jeremiahRecently, my dad has had a full schedule of hospital appointments and doctors’ visits.  Because he’s using a wheelchair, a Care Transport van picks him up for each appointment.  Without fail, the driver is a gentle man in the uniform of brown pants, brown shoes and a green jacket, with limited English, and careful driving skills.  One tells us that he is originally from Syria, another is from Guatemala, another is from Eastern Europe.  I try to imagine the circumstances that brought them to Michigan, and what sorrows each one carries underneath his tenderness.  Each driver’s thoughtfulness touches me, and, with each ride, I am humbled by the kindness they convey, even with their own difficult circumstances.

Each driver reminds me that crafting sorrow into compassion is not automatic.  It takes work, as Jeremiah tells the beleaguered exiles.

You can read the Working Preacher commentary here.

Read the scripture here.

The prophet Jeremiah has been warning the people about God’s displeasure for decades now.  He has been at odds with other prophets who promised that God would deliver he people, that there was no need to worry.  Now that the leaders of the nation have been carried off into exile, now that a foreign power has triumphed and God seems to be absent, this would be the moment for Jeremiah to say, “I told you so,” and take a well-deserved rest.  Instead, he has a new word from God.  Settle in, he says, with these people who have done so much damage to your country and your way of life.

For people who want to go home, he has a long time frame in mind.  This is the work of decades, all this building and planting, getting married and raising children who will then be old enough to get married themselves.

Their world has ended, and this hardly feels like a word of consolation.  Their hopes are not lodged in this foreign place.  In addition to planning to be there for a long time, God says that their success is entangled with the health of these foreigners who have done them so much harm.

It’s as if God is telling enthusiastic Trump supporters to move to San Francisco and seek the welfare of the city, or devoted Hillary Clinton voters to go to NASCAR events and make new friends.  We would react to that instruction with the same surprise and dismay that the people of Israel must have when they hear Jeremiah’s word from God.  In our world, Jeremiah’s word from God is an uncomfortable call to seek the welfare of people whose politics we despise, or people who look down on us, or even those who have caused us harm.

No wonder Jeremiah has a long timeline in mind.  This is not instant work, or easy work.  There’s also a sense of discomfort, for me, that the burden of Jeremiah’s instruction falls on the people who have been dislocated.  Where is the responsibility of the people in power, the people who have done the harm, and the people who have more resources to offer?  Jeremiah offers an interesting reversal of power — the people in exile don’t have to depend on their captors for their own well-being, rightly.  In fact they have a kind of spiritual power that their captors will never understand, as part of God’s plans,  but I also wonder about the other half of the equation, and God’s call to the people who do have power.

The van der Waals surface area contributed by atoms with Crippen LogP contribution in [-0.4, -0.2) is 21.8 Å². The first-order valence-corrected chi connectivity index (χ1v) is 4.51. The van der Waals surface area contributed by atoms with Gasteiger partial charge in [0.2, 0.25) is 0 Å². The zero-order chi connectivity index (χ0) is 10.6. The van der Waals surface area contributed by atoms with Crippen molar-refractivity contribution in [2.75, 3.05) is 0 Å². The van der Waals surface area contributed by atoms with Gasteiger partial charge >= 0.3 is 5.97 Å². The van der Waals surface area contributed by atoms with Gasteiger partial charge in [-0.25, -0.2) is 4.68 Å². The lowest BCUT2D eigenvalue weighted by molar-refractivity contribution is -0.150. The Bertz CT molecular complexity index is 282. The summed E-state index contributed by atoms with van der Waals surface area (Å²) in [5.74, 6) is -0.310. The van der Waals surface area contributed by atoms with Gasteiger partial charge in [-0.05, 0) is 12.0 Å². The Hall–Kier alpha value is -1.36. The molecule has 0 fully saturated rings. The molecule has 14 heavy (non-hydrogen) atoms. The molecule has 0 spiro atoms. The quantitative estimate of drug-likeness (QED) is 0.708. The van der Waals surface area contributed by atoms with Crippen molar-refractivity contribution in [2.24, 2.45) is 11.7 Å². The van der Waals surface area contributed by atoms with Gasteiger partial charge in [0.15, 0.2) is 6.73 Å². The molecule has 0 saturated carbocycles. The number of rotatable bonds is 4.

The sermon might explore:

  • You might invite someone who understands the feeling of exile to share their experience. What is it like to live here, if you were born somewhere else, if the food is strange to you, or if you hear a different language in your head?  Where do you feel at home, and where not?  What can you tell us about the work of creating kinship with different people?
  • People can experience a sense of exile even in the country of their birth. LGBTQ+ people are often in exile from family members, or from the church.  People of color often live like exiles in a majority white workplace, church or culture.  How do we live so we know that our welfare is shared?
  • How is our welfare tied up with the welfare of our current day enemies? Where are our fates tied together, and how do we seek good for them, through our actions and our prayers?
  • God has a much longer vision than we do. We love immediate results, and God is describing an investment that will take years.  Is there a parallel in our lives?  What really long spiritual work is God inviting us into?  What are we involved in that will take decades?

Where are your thoughts taking you this week?  We would love to continue the conversation in the comments section below.

Mary Austin is the pastor of Westminster Church of Detroit, a diverse Presbyterian church.  She is thankful for all the pie that can be eaten at this time of year.  She blogs from time to time at Stained Glass in the City.  The image above is from  Wikimedia Commons and is an icon of Jeremiah from the Museum of Byzantine Culture, Thessaloniki, Greece.

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One thought on “Narrative Lectionary: Settle In (Jeremiah 29:1, 4-14)

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